The Ohio Department of Transportation (ODOT) is responsible for the construction of nearly one acre of wetland mitigation in Perry County. Three years after the construction, ODOT biologists surveyed the site's vegetation cover and diversity and designated the wetland as a Category 3: Superior Wetland Habitat, which is the highest rating given by the Ohio Environmental Protection Agency. Wetland mitigation projects often take years to achieve the level of vegetation cover and plant diversity that corresponds to a Category 3 designation. The project sets an example for future wetland mitigation efforts.

Utah: US 6, Wildlife Coordination Committee
In 2005, FHWA and the Utah Department of Transportation (UDOT) approved the Final Environmental Impact Statement for 127 miles of planned roadway improvements along US 6. The corridor has eight implemented project components, including wildlife crossings, fencing, and escape ramps to accommodate habitat linkages and migrations. To keep a broad perspective of the ecosystems of the entire corridor while developing individual project mitigation, and to foster information-sharing and collaboration, FHWA and UDOT established a Wildlife Coordination Committee comprising staff from FHWA, UDOT, USFWS, the Utah Division of Wildlife Resources, the Bureau of Land Management, Uinta National Forest, and Utah State University.

Washington: State DOT Fish Passage Program
In 1991, the Washington State Department of Transportation (WSDOT) and the Washington State Department of Fish and Wildlife (WSDFW) partnered to create the Fish Passage Program in order to restore aquatic ecosystems by improving stream function at road crossings. Roadway culverts are often an obstacle for fish because of high water velocity, varying water depth, and gradient changes. New roadway designs include a wider stream and a more gradual gradient, which improves fish migration. Since the establishment of the Fish Passage Program, WSDOT and WSDFW have improved access to over 750 lineal miles of stream habitat.

Wyoming: Nugget Canyon Deer Fence and Underpasses
In 2008, the Wyoming Department of Transportation (WYDOT) completed construction of a deer fence and underpass at Nugget Canyon in southwest Wyoming. The purpose of the project was to reduce the number of animal-vehicle collisions along a 14-mile-long stretch of US 30 that corresponds with the biannual migration route of the deer. WYDOT subsequently installed 6.3 miles of new deer fencing and six new concrete underpass structures. A WYDOT study found that, between the fall of 2008 and March 2010, 24,000 deer and 482 elk used the underpass structures. Although there continues to be a low rate of animal-vehicle collisions, WYDOT anticipates a further reduction in crashes.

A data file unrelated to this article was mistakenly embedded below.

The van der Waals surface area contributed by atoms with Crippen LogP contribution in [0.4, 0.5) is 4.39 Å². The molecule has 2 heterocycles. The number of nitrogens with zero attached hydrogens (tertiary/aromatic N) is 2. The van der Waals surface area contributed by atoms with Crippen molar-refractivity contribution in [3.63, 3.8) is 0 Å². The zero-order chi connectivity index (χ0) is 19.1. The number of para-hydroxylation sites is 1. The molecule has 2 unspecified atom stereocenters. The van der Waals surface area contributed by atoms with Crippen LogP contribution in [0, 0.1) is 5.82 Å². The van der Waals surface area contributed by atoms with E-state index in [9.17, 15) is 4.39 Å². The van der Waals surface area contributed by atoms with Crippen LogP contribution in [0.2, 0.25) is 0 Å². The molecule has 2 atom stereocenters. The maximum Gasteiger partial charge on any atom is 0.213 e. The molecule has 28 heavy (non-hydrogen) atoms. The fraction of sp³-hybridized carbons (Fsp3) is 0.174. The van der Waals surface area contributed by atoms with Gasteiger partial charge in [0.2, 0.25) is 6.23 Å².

Exemplary Human Environment Initiatives

The EHEI program recognizes projects that improve the transportation system for those who use it. The award categories comprise a broad range of initiatives that promote education, physical activity, and passenger-focused system improvements.

The EHEI program recognizes five award categories, which can be found with their descriptions on the EHEI website. The 2010 recipients include:

Education and Training Programs
  • Georgia: The Immortal 600 Teaching Package
  • California: WalkBikeMarin
Enhancing the Environment for Human Activities
  • Delaware: Russell W. Peterson Urban Wildlife Refuge
  • Illinois: Goodwin Avenue Pedestrian and Bicycle Safety Improvements
Encouraging Nonmotorized Transportation
  • California: San José Trail Network
  • Massachusetts: Healthy Transportation Compact
  • Vermont: Way to Go! Commuter Challenge
Process Improvements
  • Illinois: Project Notification System for Section 106 Tribal Consultation
  • South Carolina: US Highway 17 Sweetgrass Corridor
Product Development
  • Florida: Environmental Screening Tool

The FHWA EEI and EHEI programs both reinforce the importance of sustainable transportation initiatives that contribute to livability and ecosystem health. Both programs also recognize high-quality and sustainable projects that serve as examples of future restoration and conservation work to the rest of the country.

Contact Information

Patricia Cazenas
Office of Project Development and Environmental Review,
Project Mitigation Team
1200 New Jersey Avenue, SE
Washington, DC 20590
Gabriel Rousseau
Office of Human Environment, Livability Team
1200 New Jersey Avenue, SE
Washington, DC 20590

Look What's New!

  • The American Association of State Highway and Transportation Officials' Center for Environmental Excellence has updated its online Programmatic Agreements Library in support of FHWA's Every Day Counts initiative to expedite highway-project delivery. The library includes agreements related to the National Environmental Policy Act (NEPA) process, cultural resources, and endangered species and ecological documents.
  • The Houston-Galveston Area Council (H-GAC) will host a webinar to demonstrate their Eco-Logical tool, which uses GIS to identify and conserve environmental resources as part of the long-range transportation process. H-GAC received a grant from FHWA's Eco-Logical Grant Program to develop their Eco-Logical tool. The webinar will take place on December 8, 2010, at 1:00 PM CST, and participants should register in advance.
  • The Advisory Council on Historic Preservation (ACHP) has announced the 2011 schedule for its training courses on requirements of Section 106 of the National Historic Preservation Act. For more information, see the Section 106 Training Courses on ACHP's website.

Successes in Stewardship is a Federal Highway Administration newsletter highlighting current environmental streamlining and stewardship practices from around the country. To subscribe, visit http://environment.fhwa.dot.gov/sis_registration/Register.aspx or call 617-494-2273.